China is a big place. It’s as big as the United States. So while it may be tempting to pack your itinerary with sights, it’s best to focus on a few areas and explore them dutifully. Here are a few ideas to get you started.
The Great Wall
You know the story: the Great Wall of China is an 8000-plus-kilometre-long bastion built from the 7th century onwards as a measure to repel nomadic invaders. Some sections have fallen into disrepair, and other sections are in incomprehensibly good shape. The chunk most visited is the easily-accessible Ming Dynasty-era section at Badaling, about 80 kilometres from Beijing (catch a train from Beijing North railway station to Badaling station). Considered the wall’s best-preserved and most picturesque section, it features 16 restored watchtowers along four undulating kilometres.
The Forbidden City is the world’s largest palace complex. Encircled by a moat in central Beijing, the palace museum amounts to a full day’s worth of exploring in any itinerary. If you don’t have much time to spare, see the Three Great Halls and the majestic Imperial Garden. Beijing is also home to Tiananmen Square, which is incidentally the world’s largest. Security is tight there, but you’re allowed to see the vast space famously occupied by pro-democracy protesters in 1989. Go at night when the square is impressively illuminated.
Cosmopolitan Shanghai blends east and west into a seamless display of futuristic architecture. Stroll along The Bund, once home to international banks and trading houses, but now a dazzling high-end shopping and dining precinct. Lost Heaven on The Bund serves ‘mountain Mekong’ cuisine, which is a collection of Tibet’s best culinary creations: try wild vegetable cakes or stir-fried lily bulbs with snow peas. Wherever you are in Shanghai, you’ll find the elegant twist of Shanghai Tower high above. It’s one of China’s tallest buildings.
Travellers can easily spend a few days exploring China’s third-largest city. Shamian Island, with its lush trees, grand thoroughfares and pastel colonial mansions, is one of the city’s most photogenic spots. It’s popular for wedding photography. Ascend Canton Tower to ride the slow-moving Bubble Tram or head to Redtory Art & Design Factory – a Soviet-style canned-food factory transformed into an arts hub with sculptures, studios, galleries, cafes and markets.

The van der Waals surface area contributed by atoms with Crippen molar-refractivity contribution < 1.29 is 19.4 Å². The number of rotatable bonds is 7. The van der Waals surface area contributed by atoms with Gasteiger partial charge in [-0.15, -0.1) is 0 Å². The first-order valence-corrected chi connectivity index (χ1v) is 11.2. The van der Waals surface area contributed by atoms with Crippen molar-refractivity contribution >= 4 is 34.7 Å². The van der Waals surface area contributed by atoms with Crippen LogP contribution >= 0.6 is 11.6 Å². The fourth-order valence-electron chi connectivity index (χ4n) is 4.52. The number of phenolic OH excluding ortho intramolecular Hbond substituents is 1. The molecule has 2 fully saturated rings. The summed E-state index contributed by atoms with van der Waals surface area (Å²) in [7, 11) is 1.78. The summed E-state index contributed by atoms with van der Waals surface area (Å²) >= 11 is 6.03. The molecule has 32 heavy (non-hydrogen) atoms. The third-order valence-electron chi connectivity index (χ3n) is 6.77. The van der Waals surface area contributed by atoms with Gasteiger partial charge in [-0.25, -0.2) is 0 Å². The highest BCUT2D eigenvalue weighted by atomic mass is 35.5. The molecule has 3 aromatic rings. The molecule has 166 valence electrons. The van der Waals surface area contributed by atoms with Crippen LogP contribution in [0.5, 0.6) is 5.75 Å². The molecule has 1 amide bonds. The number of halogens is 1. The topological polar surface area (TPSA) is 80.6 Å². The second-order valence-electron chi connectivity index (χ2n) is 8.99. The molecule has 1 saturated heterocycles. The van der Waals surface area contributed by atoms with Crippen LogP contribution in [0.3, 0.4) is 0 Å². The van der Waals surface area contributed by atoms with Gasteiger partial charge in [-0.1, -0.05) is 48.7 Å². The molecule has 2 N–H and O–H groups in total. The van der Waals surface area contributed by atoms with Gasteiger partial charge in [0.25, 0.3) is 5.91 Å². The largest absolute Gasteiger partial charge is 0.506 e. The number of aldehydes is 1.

Guangzhou is one of several major Chinese cities that allow Australians in transit a 72-hour visa-free stay. Double check with the authorities before you go as this could change.
Once the end of the Silk Road, Xian now draws history buffs keen to see its famed army of Terracotta Warriors unearthed in 1974 by farmers digging for a well.
It’s also worth walking around the city’s imposing 14th century walls – an expedition that will take about four hours.
Known as the ‘Venice of the East’ because of the pretty flower-lined canals criss-crossing historic Old Town, this World Heritage-listed city in Yunnan province is where young China goes to party. Wobble across a timber bridge into one of Bar Street’s raucous drinking holes and join the drinking games. Before long, you might find yourself dancing on tables with new friends. 60 kilometres from Lijiang is Tiger Leaping Gorge – a scenic canyon on a tributary to the upper Yangtze.
Track down the best street snacks, lunch spots and multi-course feasts by asking locals for their favourite eateries. Many cities and provinces have their own specialties. Guangzhou’s Shangxiajiu Pedestrian Street, for example, is a snack street famous for a dish called double-skin milk with ginger. If you’re sitting down to a meal in a restaurant, chopsticks are used for everything except the soup. We suggest practicing your chopstick skills before departure. Tea accompanies meals but beer and rice wine are also widely available. The Chinese favour red wine over white. The country is also developing its own wine-making industry; vignerons in the north-eastern Shandong province are leading the charge.